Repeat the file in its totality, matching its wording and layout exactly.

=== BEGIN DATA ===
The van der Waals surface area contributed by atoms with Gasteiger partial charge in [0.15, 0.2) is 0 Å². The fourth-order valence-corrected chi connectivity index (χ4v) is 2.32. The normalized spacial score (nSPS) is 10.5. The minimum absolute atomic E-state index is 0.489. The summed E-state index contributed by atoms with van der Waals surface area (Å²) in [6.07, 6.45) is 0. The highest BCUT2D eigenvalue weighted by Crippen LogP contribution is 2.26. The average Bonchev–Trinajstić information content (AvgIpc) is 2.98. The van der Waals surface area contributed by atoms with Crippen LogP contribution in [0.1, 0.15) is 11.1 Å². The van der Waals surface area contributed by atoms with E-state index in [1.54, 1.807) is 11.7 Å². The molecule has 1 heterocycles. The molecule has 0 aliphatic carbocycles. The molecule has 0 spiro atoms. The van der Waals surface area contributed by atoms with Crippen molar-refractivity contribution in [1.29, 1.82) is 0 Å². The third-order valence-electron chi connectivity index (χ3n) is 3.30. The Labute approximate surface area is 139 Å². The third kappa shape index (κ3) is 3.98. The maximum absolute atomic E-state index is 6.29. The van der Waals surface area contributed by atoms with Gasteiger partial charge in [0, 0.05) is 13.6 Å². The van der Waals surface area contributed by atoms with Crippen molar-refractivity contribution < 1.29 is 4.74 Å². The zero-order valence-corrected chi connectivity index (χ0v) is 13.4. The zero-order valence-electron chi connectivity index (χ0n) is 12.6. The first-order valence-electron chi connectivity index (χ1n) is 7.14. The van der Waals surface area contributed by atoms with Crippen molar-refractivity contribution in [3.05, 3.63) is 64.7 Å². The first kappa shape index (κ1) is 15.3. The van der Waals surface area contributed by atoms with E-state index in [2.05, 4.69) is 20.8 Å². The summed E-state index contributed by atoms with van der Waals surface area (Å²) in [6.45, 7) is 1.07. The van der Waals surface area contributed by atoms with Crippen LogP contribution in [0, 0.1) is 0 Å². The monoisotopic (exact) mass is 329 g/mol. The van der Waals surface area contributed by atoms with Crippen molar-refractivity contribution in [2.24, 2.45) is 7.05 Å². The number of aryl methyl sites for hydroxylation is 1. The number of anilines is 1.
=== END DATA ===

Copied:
The van der Waals surface area contributed by atoms with Gasteiger partial charge in [0.15, 0.2) is 0 Å². The fourth-order valence-corrected chi connectivity index (χ4v) is 2.32. The normalized spacial score (nSPS) is 10.5. The minimum absolute atomic E-state index is 0.489. The summed E-state index contributed by atoms with van der Waals surface area (Å²) in [6.07, 6.45) is 0. The highest BCUT2D eigenvalue weighted by Crippen LogP contribution is 2.26. The average Bonchev–Trinajstić information content (AvgIpc) is 2.98. The van der Waals surface area contributed by atoms with Crippen LogP contribution in [0.1, 0.15) is 11.1 Å². The van der Waals surface area contributed by atoms with E-state index in [1.54, 1.807) is 11.7 Å². The molecule has 1 heterocycles. The molecule has 0 aliphatic carbocycles. The molecule has 0 spiro atoms. The van der Waals surface area contributed by atoms with Crippen molar-refractivity contribution in [1.29, 1.82) is 0 Å². The third-order valence-electron chi connectivity index (χ3n) is 3.30. The Labute approximate surface area is 139 Å². The third kappa shape index (κ3) is 3.98. The maximum absolute atomic E-state index is 6.29. The van der Waals surface area contributed by atoms with Gasteiger partial charge in [0, 0.05) is 13.6 Å². The van der Waals surface area contributed by atoms with Crippen molar-refractivity contribution < 1.29 is 4.74 Å². The zero-order valence-corrected chi connectivity index (χ0v) is 13.4. The zero-order valence-electron chi connectivity index (χ0n) is 12.6. The first-order valence-electron chi connectivity index (χ1n) is 7.14. The van der Waals surface area contributed by atoms with Crippen molar-refractivity contribution in [3.05, 3.63) is 64.7 Å². The first kappa shape index (κ1) is 15.3. The van der Waals surface area contributed by atoms with E-state index in [2.05, 4.69) is 20.8 Å². The summed E-state index contributed by atoms with van der Waals surface area (Å²) in [6.45, 7) is 1.07. The van der Waals surface area contributed by atoms with Crippen LogP contribution in [0, 0.1) is 0 Å². The monoisotopic (exact) mass is 329 g/mol. The van der Waals surface area contributed by atoms with Crippen molar-refractivity contribution in [2.24, 2.45) is 7.05 Å². The number of aryl methyl sites for hydroxylation is 1. The number of anilines is 1.